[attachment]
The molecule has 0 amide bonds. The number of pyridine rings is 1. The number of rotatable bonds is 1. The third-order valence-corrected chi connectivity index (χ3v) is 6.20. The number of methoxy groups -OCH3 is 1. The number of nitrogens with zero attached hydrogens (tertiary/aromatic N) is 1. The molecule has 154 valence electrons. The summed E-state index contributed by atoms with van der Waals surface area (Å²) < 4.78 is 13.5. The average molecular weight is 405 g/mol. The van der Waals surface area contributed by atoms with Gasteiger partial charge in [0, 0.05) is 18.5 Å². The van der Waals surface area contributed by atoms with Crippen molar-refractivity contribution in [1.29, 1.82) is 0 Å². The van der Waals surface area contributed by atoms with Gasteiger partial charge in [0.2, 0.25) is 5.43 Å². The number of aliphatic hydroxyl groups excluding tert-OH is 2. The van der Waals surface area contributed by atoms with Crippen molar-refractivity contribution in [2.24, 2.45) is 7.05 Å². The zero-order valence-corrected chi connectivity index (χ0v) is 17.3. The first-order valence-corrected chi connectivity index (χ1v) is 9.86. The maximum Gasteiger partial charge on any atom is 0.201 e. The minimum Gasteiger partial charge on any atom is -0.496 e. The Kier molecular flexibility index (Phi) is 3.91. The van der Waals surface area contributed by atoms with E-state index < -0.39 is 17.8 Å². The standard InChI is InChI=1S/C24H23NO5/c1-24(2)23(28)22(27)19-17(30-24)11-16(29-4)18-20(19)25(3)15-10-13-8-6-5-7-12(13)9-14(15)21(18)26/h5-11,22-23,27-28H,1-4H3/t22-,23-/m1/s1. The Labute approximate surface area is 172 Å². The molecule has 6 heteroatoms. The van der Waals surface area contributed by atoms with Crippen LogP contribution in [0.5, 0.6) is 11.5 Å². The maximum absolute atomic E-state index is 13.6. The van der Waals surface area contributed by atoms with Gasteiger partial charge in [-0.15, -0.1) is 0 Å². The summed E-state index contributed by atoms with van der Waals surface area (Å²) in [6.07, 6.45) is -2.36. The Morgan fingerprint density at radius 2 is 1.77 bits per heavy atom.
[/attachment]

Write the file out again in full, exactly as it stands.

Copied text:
The molecule has 0 amide bonds. The number of pyridine rings is 1. The number of rotatable bonds is 1. The third-order valence-corrected chi connectivity index (χ3v) is 6.20. The number of methoxy groups -OCH3 is 1. The number of nitrogens with zero attached hydrogens (tertiary/aromatic N) is 1. The molecule has 154 valence electrons. The summed E-state index contributed by atoms with van der Waals surface area (Å²) < 4.78 is 13.5. The average molecular weight is 405 g/mol. The van der Waals surface area contributed by atoms with Gasteiger partial charge in [0, 0.05) is 18.5 Å². The van der Waals surface area contributed by atoms with Crippen molar-refractivity contribution in [1.29, 1.82) is 0 Å². The van der Waals surface area contributed by atoms with Gasteiger partial charge in [0.2, 0.25) is 5.43 Å². The number of aliphatic hydroxyl groups excluding tert-OH is 2. The van der Waals surface area contributed by atoms with Crippen molar-refractivity contribution in [2.24, 2.45) is 7.05 Å². The zero-order valence-corrected chi connectivity index (χ0v) is 17.3. The first-order valence-corrected chi connectivity index (χ1v) is 9.86. The maximum Gasteiger partial charge on any atom is 0.201 e. The minimum Gasteiger partial charge on any atom is -0.496 e. The Kier molecular flexibility index (Phi) is 3.91. The van der Waals surface area contributed by atoms with E-state index < -0.39 is 17.8 Å². The standard InChI is InChI=1S/C24H23NO5/c1-24(2)23(28)22(27)19-17(30-24)11-16(29-4)18-20(19)25(3)15-10-13-8-6-5-7-12(13)9-14(15)21(18)26/h5-11,22-23,27-28H,1-4H3/t22-,23-/m1/s1. The Labute approximate surface area is 172 Å². The molecule has 6 heteroatoms. The van der Waals surface area contributed by atoms with Crippen LogP contribution in [0.5, 0.6) is 11.5 Å². The maximum absolute atomic E-state index is 13.6. The van der Waals surface area contributed by atoms with Gasteiger partial charge in [-0.15, -0.1) is 0 Å². The summed E-state index contributed by atoms with van der Waals surface area (Å²) in [6.07, 6.45) is -2.36. The Morgan fingerprint density at radius 2 is 1.77 bits per heavy atom.